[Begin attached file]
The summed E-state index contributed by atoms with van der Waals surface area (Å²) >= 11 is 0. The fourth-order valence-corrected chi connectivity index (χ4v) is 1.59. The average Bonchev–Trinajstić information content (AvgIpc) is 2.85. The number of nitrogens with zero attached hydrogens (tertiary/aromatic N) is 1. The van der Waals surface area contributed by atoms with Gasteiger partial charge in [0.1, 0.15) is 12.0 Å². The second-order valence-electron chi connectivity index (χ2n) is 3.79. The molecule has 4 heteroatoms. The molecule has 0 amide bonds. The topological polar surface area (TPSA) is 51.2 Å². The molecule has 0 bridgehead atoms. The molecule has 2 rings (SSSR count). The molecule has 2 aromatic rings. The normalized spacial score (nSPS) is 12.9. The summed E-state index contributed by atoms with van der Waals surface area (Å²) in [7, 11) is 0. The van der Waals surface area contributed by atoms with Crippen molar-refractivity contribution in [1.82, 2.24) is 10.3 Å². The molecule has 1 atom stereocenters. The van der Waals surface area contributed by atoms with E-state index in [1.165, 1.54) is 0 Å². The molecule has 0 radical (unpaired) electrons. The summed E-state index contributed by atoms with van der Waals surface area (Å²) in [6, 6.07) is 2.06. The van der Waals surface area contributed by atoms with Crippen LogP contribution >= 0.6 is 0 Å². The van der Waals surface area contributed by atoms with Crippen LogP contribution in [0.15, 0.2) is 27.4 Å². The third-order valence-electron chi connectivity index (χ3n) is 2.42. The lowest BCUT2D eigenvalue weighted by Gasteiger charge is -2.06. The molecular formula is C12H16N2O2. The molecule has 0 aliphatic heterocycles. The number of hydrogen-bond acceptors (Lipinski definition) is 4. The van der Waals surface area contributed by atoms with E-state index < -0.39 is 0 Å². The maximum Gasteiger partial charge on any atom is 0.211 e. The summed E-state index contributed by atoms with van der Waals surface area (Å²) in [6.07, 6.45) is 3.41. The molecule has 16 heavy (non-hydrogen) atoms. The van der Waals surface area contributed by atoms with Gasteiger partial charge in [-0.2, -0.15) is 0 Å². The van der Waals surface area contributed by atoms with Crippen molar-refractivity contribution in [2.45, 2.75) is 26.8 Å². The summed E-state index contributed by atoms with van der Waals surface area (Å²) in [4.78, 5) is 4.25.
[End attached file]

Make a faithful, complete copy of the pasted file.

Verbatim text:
The summed E-state index contributed by atoms with van der Waals surface area (Å²) >= 11 is 0. The fourth-order valence-corrected chi connectivity index (χ4v) is 1.59. The average Bonchev–Trinajstić information content (AvgIpc) is 2.85. The number of nitrogens with zero attached hydrogens (tertiary/aromatic N) is 1. The van der Waals surface area contributed by atoms with Gasteiger partial charge in [0.1, 0.15) is 12.0 Å². The second-order valence-electron chi connectivity index (χ2n) is 3.79. The molecule has 4 heteroatoms. The molecule has 0 amide bonds. The topological polar surface area (TPSA) is 51.2 Å². The molecule has 0 bridgehead atoms. The molecule has 2 rings (SSSR count). The molecule has 2 aromatic rings. The normalized spacial score (nSPS) is 12.9. The summed E-state index contributed by atoms with van der Waals surface area (Å²) in [7, 11) is 0. The van der Waals surface area contributed by atoms with Crippen molar-refractivity contribution in [1.82, 2.24) is 10.3 Å². The molecule has 1 atom stereocenters. The van der Waals surface area contributed by atoms with E-state index in [1.165, 1.54) is 0 Å². The molecule has 0 radical (unpaired) electrons. The summed E-state index contributed by atoms with van der Waals surface area (Å²) in [6, 6.07) is 2.06. The van der Waals surface area contributed by atoms with Crippen LogP contribution >= 0.6 is 0 Å². The van der Waals surface area contributed by atoms with Crippen LogP contribution in [0.15, 0.2) is 27.4 Å². The third-order valence-electron chi connectivity index (χ3n) is 2.42. The lowest BCUT2D eigenvalue weighted by Gasteiger charge is -2.06. The molecular formula is C12H16N2O2. The molecule has 0 aliphatic heterocycles. The number of hydrogen-bond acceptors (Lipinski definition) is 4. The van der Waals surface area contributed by atoms with E-state index < -0.39 is 0 Å². The maximum Gasteiger partial charge on any atom is 0.211 e. The summed E-state index contributed by atoms with van der Waals surface area (Å²) in [6.07, 6.45) is 3.41. The molecule has 16 heavy (non-hydrogen) atoms. The van der Waals surface area contributed by atoms with Gasteiger partial charge in [-0.2, -0.15) is 0 Å². The van der Waals surface area contributed by atoms with Crippen molar-refractivity contribution in [2.45, 2.75) is 26.8 Å². The summed E-state index contributed by atoms with van der Waals surface area (Å²) in [4.78, 5) is 4.25.